Oct 16, 2019 Property
Onehunga, the traditionally working-class suburb at the tip of the Manukau Harbour, has undergone significant change over the past few years as house prices and rents have risen at a rate above the citywide average.
Kris Ah Ta moved to Onehunga in 1997, a couple of years after the Dress-Smart mall opened. A single mum working as a teacher aide with three little girls, she felt Onehunga had everything she needed — lots of public transport options (so it didn’t matter if she didn’t have a car), amenities such as libraries, banks and supermarkets, schools all the way from new entrants to college and, perhaps most important of all, a real sense of home. “We felt safe, we built a community,” she says. “The kids were in and out of each other’s homes.”
Ah Ta is 52 but looks younger, her face smooth and lightly freckled, a few streaks of white in her curly black hair. She speaks with a teacher’s authoritative air: she’s not happy with the number of 1,2,3 Dollar Shops lining Onehunga Mall, many of which are in shopfronts retaining their original facades. The “huge draw” of Dress-Smart is wasted without better, more unique places to visit on the main drag, she says. She loves that her daughters still say hi to “Papa Patel” at the corner dairy and she loves her neighbours, but she’s displeased with new housing developments in the suburb, which to her seem to be pushing out families and changing the very character of Onehunga that first drew her in.
Onehunga, one of Auckland’s oldest suburbs, is undergoing a period of regeneration. Auckland Council has been carrying out projects over the past three years, including a $30 million investment to improve the Taumanu Reserve down by the water and $1.2 million to upgrade Onehunga Mall. In many ways this is welcome —who doesn’t want their home to grow and improve? But Onehunga has firm working-class roots and a longstanding ethnic diversity, and there is some suspicion among residents about how the developments might alter the fabric of the tight-knit community.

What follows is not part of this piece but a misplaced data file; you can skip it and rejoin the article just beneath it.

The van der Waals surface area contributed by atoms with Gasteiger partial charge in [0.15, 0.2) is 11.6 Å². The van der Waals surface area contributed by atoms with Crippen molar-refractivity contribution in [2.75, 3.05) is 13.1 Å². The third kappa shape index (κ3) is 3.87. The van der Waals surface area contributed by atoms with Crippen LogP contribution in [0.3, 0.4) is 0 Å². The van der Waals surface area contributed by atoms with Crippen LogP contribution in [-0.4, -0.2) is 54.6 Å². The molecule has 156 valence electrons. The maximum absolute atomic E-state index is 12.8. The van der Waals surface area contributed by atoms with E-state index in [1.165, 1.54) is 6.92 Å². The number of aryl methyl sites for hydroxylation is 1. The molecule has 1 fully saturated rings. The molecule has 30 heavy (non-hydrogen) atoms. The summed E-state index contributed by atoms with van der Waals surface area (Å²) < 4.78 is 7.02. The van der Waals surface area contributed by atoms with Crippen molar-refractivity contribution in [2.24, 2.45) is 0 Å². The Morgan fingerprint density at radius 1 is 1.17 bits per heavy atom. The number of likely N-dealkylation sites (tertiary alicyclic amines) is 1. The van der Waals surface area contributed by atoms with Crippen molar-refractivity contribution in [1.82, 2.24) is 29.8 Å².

Over the fence from the Church St home Ah Ta lives in with all three of her now-grown daughters (they’ve only moved once in the past 22 years) is a new Housing New Zealand (HNZ) development on Galway St. Thirty-four larger units are being replaced with 71 one- and two-bedroom dwellings. It’s good HNZ is using the space (and Auckland does have a huge undersupply one- and two-bedroom homes), but why aren’t any of the new places designed for families, Ah Ta asks. “It changes the feel of the area, the families get moved out — they just get pushed and pushed.” Some of her neighbours left in HNZ homes feel uncertain about their own futures — will they be asked to move away if another new development is announced? And don’t even talk to Ah Ta about the $500,000- $600,000 KiwiBuild apartments selling as part of a mixed development on Onehunga Mall. “I have a beef with that. It was exciting at first, like they were addressing the issue [of the housing crisis]. But I’m finding that it’s just so ridiculous. The developers set aside a quota for affordable housing, yet it’s so out of reach for people who need it.” More housing developments are in the works in the suburb, including Fabric , a “pocket neighbourhood” with one-, two- and three-bedroom apartments for sale.